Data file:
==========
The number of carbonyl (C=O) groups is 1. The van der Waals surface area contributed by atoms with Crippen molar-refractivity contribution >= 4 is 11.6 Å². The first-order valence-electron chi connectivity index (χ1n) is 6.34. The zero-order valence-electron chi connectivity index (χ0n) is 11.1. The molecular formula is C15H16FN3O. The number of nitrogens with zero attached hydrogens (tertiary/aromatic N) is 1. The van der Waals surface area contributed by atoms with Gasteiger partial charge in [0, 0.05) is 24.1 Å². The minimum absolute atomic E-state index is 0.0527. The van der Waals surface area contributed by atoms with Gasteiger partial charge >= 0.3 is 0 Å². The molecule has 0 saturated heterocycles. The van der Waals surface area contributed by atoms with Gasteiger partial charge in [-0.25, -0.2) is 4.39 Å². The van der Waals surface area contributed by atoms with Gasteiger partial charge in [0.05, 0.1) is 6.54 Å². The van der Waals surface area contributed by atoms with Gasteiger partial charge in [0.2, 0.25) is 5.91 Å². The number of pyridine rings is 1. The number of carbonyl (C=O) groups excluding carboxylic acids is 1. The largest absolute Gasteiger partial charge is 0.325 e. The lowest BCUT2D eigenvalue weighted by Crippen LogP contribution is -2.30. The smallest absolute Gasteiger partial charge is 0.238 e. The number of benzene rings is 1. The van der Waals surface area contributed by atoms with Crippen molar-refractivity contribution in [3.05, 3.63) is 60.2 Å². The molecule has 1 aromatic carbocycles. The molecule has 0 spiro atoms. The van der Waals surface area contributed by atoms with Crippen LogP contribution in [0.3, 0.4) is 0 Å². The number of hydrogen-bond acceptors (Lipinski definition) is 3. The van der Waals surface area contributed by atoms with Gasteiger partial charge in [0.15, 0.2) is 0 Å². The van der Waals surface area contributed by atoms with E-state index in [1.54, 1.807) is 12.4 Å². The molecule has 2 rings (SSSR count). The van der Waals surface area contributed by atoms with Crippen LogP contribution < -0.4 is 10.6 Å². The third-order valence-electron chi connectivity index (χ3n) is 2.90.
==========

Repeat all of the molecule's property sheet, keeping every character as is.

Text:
The number of carbonyl (C=O) groups is 1. The van der Waals surface area contributed by atoms with Crippen molar-refractivity contribution >= 4 is 11.6 Å². The first-order valence-electron chi connectivity index (χ1n) is 6.34. The zero-order valence-electron chi connectivity index (χ0n) is 11.1. The molecular formula is C15H16FN3O. The number of nitrogens with zero attached hydrogens (tertiary/aromatic N) is 1. The van der Waals surface area contributed by atoms with Gasteiger partial charge in [0, 0.05) is 24.1 Å². The minimum absolute atomic E-state index is 0.0527. The van der Waals surface area contributed by atoms with Gasteiger partial charge >= 0.3 is 0 Å². The molecule has 0 saturated heterocycles. The van der Waals surface area contributed by atoms with Gasteiger partial charge in [-0.25, -0.2) is 4.39 Å². The van der Waals surface area contributed by atoms with Gasteiger partial charge in [0.05, 0.1) is 6.54 Å². The van der Waals surface area contributed by atoms with Gasteiger partial charge in [0.2, 0.25) is 5.91 Å². The number of pyridine rings is 1. The number of carbonyl (C=O) groups excluding carboxylic acids is 1. The largest absolute Gasteiger partial charge is 0.325 e. The lowest BCUT2D eigenvalue weighted by Crippen LogP contribution is -2.30. The smallest absolute Gasteiger partial charge is 0.238 e. The number of benzene rings is 1. The van der Waals surface area contributed by atoms with Crippen molar-refractivity contribution in [3.05, 3.63) is 60.2 Å². The molecule has 1 aromatic carbocycles. The molecule has 0 spiro atoms. The van der Waals surface area contributed by atoms with Crippen LogP contribution in [0.3, 0.4) is 0 Å². The number of hydrogen-bond acceptors (Lipinski definition) is 3. The van der Waals surface area contributed by atoms with Gasteiger partial charge in [0.15, 0.2) is 0 Å². The van der Waals surface area contributed by atoms with E-state index in [1.54, 1.807) is 12.4 Å². The molecule has 2 rings (SSSR count). The van der Waals surface area contributed by atoms with Crippen LogP contribution < -0.4 is 10.6 Å². The third-order valence-electron chi connectivity index (χ3n) is 2.90.